When Robin Soderling succumbed to a hard-fought three-set defeat at the hands of Roger Federer in the 2009 Men’s Singles Final at Roland Garros, it seemed as though it was only a matter of time until the then-25-year-old made a breakthrough at major championship level.
After all, the Swede became the first man ever to beat nine-time champion Rafael Nadal at the French Open in the fourth round, and he finished the season by achieving career-best results at Wimbledon (Round 4) and the U.S. Open (quarter-finals), climbing as high as No. 8 in the world rankings as a consequence.
In 2010, Soderling recovered from a shock first-round exit at the hands of Spaniard Marcel Granollers in the Australian Open by winning his fifth ATP Tour singles title at the Rotterdam Open in February (beating Mikhail Youzhny in the final), and he went on to dump Federer out of the quarter-finals at Roland Garros in the process of reaching the final for the second year running.
While he was comfortably seen off by Nadal in the decider, runs to the quarter-finals of both Wimbledon and the U.S. Open, combined with a debut Masters Series victory in Paris, ensured that Soderling finished the year ranked No. 5 in the world, just a place outside the so-called “Big Four” of Nadal, Federer, Novak Djokovic, and Andy Murray.
But where that quartet have gone on to win 39 of the last 43 men’s major singles titles, from the 2005 French Open through to the 2015 U.S. Open, Soderling has not struck a ball at major championship level since losing in the third-round of Wimbledon in 2011, and he has not featured on the ATP Tour since winning his 10th singles title that July.
Yesterday, he announced his retirement from professional tennis.
The first serious disruption of Soderling’s career came shortly after he won the Swedish Open in 2011. A wrist injury forced him to withdraw from back-to-back hard court Masters tournaments in Montreal and Cincinnati in August and a diagnosis of mononucleosis, more commonly known as glandular fever, saw him pull out of the U.S. Open on the eve of the tournament.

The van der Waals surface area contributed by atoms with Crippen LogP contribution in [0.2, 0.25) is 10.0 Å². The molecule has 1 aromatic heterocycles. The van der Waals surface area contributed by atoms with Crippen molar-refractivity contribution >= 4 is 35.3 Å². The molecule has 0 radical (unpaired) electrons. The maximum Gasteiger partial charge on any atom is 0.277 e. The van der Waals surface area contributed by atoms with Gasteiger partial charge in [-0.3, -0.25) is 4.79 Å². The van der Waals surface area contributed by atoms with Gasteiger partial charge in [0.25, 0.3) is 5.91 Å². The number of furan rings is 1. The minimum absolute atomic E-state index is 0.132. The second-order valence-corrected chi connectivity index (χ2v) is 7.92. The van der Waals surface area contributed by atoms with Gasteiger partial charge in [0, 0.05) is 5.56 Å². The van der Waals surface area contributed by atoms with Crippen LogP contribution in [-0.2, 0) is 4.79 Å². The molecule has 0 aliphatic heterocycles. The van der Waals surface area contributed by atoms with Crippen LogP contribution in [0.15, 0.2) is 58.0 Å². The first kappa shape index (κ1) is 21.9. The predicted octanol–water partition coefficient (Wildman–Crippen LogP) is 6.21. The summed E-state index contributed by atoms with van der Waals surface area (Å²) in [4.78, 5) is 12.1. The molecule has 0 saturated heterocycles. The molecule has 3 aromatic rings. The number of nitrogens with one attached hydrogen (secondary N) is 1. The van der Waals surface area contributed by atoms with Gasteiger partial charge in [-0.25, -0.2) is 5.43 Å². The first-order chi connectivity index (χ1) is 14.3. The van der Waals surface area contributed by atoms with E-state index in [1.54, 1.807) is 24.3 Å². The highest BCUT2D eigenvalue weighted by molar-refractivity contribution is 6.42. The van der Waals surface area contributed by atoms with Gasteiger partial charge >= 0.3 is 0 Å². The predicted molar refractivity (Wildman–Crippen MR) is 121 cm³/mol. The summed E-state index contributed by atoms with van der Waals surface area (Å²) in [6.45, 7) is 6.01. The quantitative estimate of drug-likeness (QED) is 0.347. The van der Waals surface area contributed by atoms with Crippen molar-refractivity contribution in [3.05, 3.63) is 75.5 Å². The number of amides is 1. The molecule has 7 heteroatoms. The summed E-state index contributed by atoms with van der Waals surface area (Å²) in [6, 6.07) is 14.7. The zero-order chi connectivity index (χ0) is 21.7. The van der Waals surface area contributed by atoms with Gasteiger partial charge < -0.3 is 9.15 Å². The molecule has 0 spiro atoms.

Soderling only managed 14 starts on the ATP Tour in 2011, but it is a testament to the level that the Swede was performing at that he still won 38 of 47 matches, claimed four tournament victories and finished the season ranked 13 in the world. It seemed a formality that Soderling would recuperate over the winter, make a strong return to form at the 2012 Australian Open, and reclaim his place in the world’s top five by the time Roland Garros rolled around.
The first public insight into the seriousness of Soderling’s illness did not come until December of 2011 when the player confirmed that he would miss both the Australian Open and Roland Garros in 2012 in a bid to be fit to compete at the London Olympics in July. The fact that the Swede was nowhere to be seen in London gave fans real cause for concern, and he dropped out of the ATP Rankings in July 2012 after having failed to compete on the Tour for a full 12 months.
By the start of the 2013 season, it was clear that the future of Soderling’s career was under real threat, and although the player claimed in May that he was hopeful of returning to the Tour in 2016, there was never any possibility of the Swede recapturing his best form after a four-year absence.
In this context, we can perhaps be grateful that Soderling decided to end his playing career now rather than toil on the Challenger Tour in a futile bid to return to the level that he reached in 2010. At his peak, the Swede possessed all of the attributes needed to vie with the “Big Four” – a lightning serve, a crushing forehand, quick feet, exceptional endurance, and a big game mentality – and the fact that stylistically similar players in Juan Martin Del Potro, Stan Wawrinka, and Marin Cilic have won majors over the last decade suggests that Soderling was well placed to do as well.
Soderling retires with two major championship finals, 10 ATP singles titles, a top-five ranking, and a Paris Masters victory to his name. Tt is fitting that a player of that calibre bows out of the sport on his own terms.
[Photo by Alex Livesey/Getty Images]